When FFmpeg released version 0.5 earlier this year, nearly five years had passed since the previous release, during which time the project had attracted frequent criticism for the lack of regular releases. There exists, however, a project whose release interval dwarves that of FFmpeg. I speak of the Independent JPEG Group’s libjpeg, version 7 of which was recently released after 11 years of silence.
So what have they been doing during the last 11 years? Not a lot, it seems. The only change log entry I find noteworthy is the addition of arithmetic entropy coding, previously omitted due to patent concerns. Contrast this with the TO DO note from the previous release:
The major thrust for v7 will probably be improvement of visual quality. The current method for scaling the quantization tables is known not to be very good at low Q values. We also intend to investigate block boundary smoothing, “poor man’s variable quantization”, and other means of improving quality-vs-file-size performance without sacrificing compatibility.
In future versions, we are considering supporting some of the upcoming JPEG Part 3 extensions — principally, variable quantization and the SPIFF file format.
As always, speeding things up is of great interest.
Eleven years is of course plenty of time for the developers to change their minds, or perhaps even lose them. The TO DO note in version 7 reads thus:
v7 is basically just a necessary interim release, paving the way for a major breakthrough in image coding technology with the next v8 package which is scheduled for release in the year 2010.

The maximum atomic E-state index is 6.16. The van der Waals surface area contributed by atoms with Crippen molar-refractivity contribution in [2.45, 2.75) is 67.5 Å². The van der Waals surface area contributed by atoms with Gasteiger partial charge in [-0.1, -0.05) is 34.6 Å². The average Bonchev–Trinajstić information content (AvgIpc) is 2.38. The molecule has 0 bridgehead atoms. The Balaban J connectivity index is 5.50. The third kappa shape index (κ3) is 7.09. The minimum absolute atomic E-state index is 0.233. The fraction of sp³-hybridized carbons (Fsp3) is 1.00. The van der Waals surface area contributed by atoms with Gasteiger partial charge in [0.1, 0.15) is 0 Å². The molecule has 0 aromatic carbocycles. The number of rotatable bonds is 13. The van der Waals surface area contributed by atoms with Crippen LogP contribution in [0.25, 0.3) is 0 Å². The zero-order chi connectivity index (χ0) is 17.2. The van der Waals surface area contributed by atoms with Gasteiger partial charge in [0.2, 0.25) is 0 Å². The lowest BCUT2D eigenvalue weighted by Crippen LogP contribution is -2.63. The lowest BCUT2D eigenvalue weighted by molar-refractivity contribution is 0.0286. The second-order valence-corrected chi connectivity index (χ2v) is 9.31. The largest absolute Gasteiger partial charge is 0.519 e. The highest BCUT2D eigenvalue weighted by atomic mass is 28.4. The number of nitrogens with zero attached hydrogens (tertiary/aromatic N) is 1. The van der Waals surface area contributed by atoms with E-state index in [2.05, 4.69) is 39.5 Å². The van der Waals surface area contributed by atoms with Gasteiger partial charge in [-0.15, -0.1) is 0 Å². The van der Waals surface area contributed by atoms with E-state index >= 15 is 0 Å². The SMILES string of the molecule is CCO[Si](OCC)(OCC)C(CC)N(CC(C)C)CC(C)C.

Immediately preceding this note is a rant against rival image compression formats:
The ISO JPEG standards committee actually promotes different formats like JPEG-2000 or JPEG-XR which are incompatible with original DCT-based JPEG and which are based on faulty technologies. IJG therefore does not and will not support such momentary mistakes (see REFERENCES). We have little or no sympathy for the promotion of these formats. Indeed, one of the original reasons for developing this free software was to help force convergence on common, interoperable format standards for JPEG files. Don’t use an incompatible file format!
Evidently, the authors are of the opinion that JPEG is the one, true image coding format. Under this premise, what could the “major breakthrough” possibly be all about? The REFERENCES section provides a hint:
The best currently available description of JPEG is the textbook “JPEG Still Image Data Compression Standard” by William B. Pennebaker and Joan L. Mitchell, published by Van Nostrand Reinhold, 1993, ISBN 0-442-01272-1. Price US$59.95, 638 pp. The book includes the complete text of the ISO JPEG standards (DIS 10918-1 and draft DIS 10918-2).
Although this is by far the most detailed and comprehensive exposition of JPEG publicly available, we point out that it is still missing an explanation of the most essential properties and algorithms of the underlying DCT technology.
If you think that you know about DCT-based JPEG after reading this book, then you are in delusion. The real fundamentals and corresponding potential of DCT-based JPEG are not publicly known so far, and that is the reason for all the mistaken developments taking place in the image coding domain.
Again, a comparison with the corresponding paragraph from the previous release is revealing:
The best full description of JPEG is the textbook “JPEG Still Image Data Compression Standard” by William B. Pennebaker and Joan L. Mitchell, published by Van Nostrand Reinhold, 1993, ISBN 0-442-01272-1. Price US$59.95, 638 pp. The book includes the complete text of the ISO JPEG standards (DIS 10918-1 and draft DIS 10918-2). This is by far the most complete exposition of JPEG in existence, and we highly recommend it.
Even if the IJG were to be in possession of the powerful secret they allude to, how they would make use of it while staying compatible with the JPEG specification is a mystery to me. Short of using a time machine to travel back in time and alter the original text, nothing springs to mind, although that would of course qualify as a “major breakthrough.” Next year we will know. Until then, I call vapour-ware.